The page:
- a decorative design or small illustration used on the title page of a book or at the beginning or end of a chapter.
- an engraving, drawing, photograph, or the like that is shaded off gradually at the edges so as to leave no definite line at the border.
- a decorative design representing branches, leaves, grapes, or the like, as in a manuscript.
- any small, pleasing picture or view.
- a small, graceful literary sketch.
- Photography. to finish (a picture, photograph, etc.) in the manner of a vignette.
Origin of vignette
Examples from the Web for vignette
The costumes and settings are worthy of a full-length feature, and the creepy possessiveness of the song adds to the vignette.Arctic Monkeys, Foxes & More Best Music Videos of the Week (VIDEO)
August 16, 2013
Rereading that review I linked to above, I opened it with a vignette that is still clear as a bell in my mind's eye.Jack Germond and the Old Days
August 14, 2013
In the second act, a trio of ballet dancers from the New York City Ballet will appear in a vignette dedicated to cotton candy.Inside Will Cotton's Candy World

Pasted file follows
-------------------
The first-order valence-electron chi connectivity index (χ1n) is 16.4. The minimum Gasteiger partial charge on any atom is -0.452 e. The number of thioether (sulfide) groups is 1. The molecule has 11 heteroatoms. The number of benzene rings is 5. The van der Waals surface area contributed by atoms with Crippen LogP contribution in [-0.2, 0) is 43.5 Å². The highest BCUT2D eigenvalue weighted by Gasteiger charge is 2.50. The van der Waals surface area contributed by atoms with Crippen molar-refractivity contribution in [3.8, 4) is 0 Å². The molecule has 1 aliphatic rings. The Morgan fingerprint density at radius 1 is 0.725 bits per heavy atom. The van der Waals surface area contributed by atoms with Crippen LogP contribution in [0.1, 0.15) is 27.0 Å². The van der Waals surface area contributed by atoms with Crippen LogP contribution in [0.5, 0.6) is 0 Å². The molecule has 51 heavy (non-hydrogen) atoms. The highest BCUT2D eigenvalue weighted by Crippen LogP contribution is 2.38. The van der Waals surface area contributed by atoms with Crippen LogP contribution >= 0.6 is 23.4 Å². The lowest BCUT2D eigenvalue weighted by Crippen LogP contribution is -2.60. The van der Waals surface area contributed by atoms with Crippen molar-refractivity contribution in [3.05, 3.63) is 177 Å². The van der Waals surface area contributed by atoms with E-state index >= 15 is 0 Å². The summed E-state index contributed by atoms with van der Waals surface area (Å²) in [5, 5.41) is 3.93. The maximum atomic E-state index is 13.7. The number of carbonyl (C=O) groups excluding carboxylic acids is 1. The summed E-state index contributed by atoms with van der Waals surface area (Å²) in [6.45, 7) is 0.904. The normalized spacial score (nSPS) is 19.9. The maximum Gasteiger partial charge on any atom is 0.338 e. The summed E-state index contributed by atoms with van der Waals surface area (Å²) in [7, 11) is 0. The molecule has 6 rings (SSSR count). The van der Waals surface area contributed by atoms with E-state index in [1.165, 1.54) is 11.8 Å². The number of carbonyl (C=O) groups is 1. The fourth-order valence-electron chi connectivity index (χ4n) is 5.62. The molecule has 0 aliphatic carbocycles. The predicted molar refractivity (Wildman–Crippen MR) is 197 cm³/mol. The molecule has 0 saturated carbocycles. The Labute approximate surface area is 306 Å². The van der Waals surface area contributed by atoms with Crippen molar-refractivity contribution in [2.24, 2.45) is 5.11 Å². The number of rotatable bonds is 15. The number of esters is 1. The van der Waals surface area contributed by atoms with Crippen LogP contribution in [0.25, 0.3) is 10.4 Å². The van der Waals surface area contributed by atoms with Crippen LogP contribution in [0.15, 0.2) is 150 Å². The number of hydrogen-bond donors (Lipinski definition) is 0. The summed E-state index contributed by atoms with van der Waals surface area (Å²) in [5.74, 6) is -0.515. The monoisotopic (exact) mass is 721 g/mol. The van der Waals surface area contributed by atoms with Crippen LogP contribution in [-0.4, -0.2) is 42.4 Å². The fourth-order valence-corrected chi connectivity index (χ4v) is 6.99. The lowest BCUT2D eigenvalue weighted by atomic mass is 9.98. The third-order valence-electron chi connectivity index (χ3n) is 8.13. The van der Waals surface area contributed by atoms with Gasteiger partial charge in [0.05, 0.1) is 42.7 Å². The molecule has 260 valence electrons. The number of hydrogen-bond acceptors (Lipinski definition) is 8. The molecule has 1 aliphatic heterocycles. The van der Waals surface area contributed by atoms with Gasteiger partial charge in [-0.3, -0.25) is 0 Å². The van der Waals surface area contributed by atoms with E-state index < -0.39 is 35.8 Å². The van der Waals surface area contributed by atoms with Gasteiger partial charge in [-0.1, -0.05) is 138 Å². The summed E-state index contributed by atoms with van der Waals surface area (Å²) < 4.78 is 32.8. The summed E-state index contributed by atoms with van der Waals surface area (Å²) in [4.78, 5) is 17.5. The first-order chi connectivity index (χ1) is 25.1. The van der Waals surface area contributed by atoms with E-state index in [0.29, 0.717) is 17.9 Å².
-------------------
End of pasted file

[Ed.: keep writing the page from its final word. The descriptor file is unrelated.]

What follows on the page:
November 2, 2011
The vignette was probably designed to illustrate some other work.The Complete Poetical Works of Samuel Taylor Coleridge
Samuel Taylor Coleridge
Clarence gazed at the vignette of the track behind them formed by the hood of the rear.A Waif of the Plains
The Title-page is embellished with a vignette of a shipwreck.
The illustrated Title-page is embellished with a vignette, "Villeneuve," engr.
Upon the other side was a vignette—a picture of Dolores, the weeping saint of Mexico!The War Trail
- a small illustration placed at the beginning or end of a book or chapter
- a short graceful literary essay or sketch
- a photograph, drawing, etc, with edges that are shaded off
- architect a carved ornamentation that has a design based upon tendrils, leaves, etc
- any small endearing scene, view, picture, etc
- to finish (a photograph, picture, etc) with a fading border in the form of a vignette
- to decorate with vignettes
- to portray in or as in a vignette
Word Origin and History for vignette
1751, "decorative design," originally a design in the form of vine tendrils around the borders of a book page, especially a picture page, from French vignette, from Old French diminutive of vigne "vineyard" (see vine). Sense transferred from the border to the picture itself, then (1853) to a type of small photographic portrait with blurred edges very popular mid-19c. Meaning "literary sketch" is first recorded 1880, probably from the photographic sense.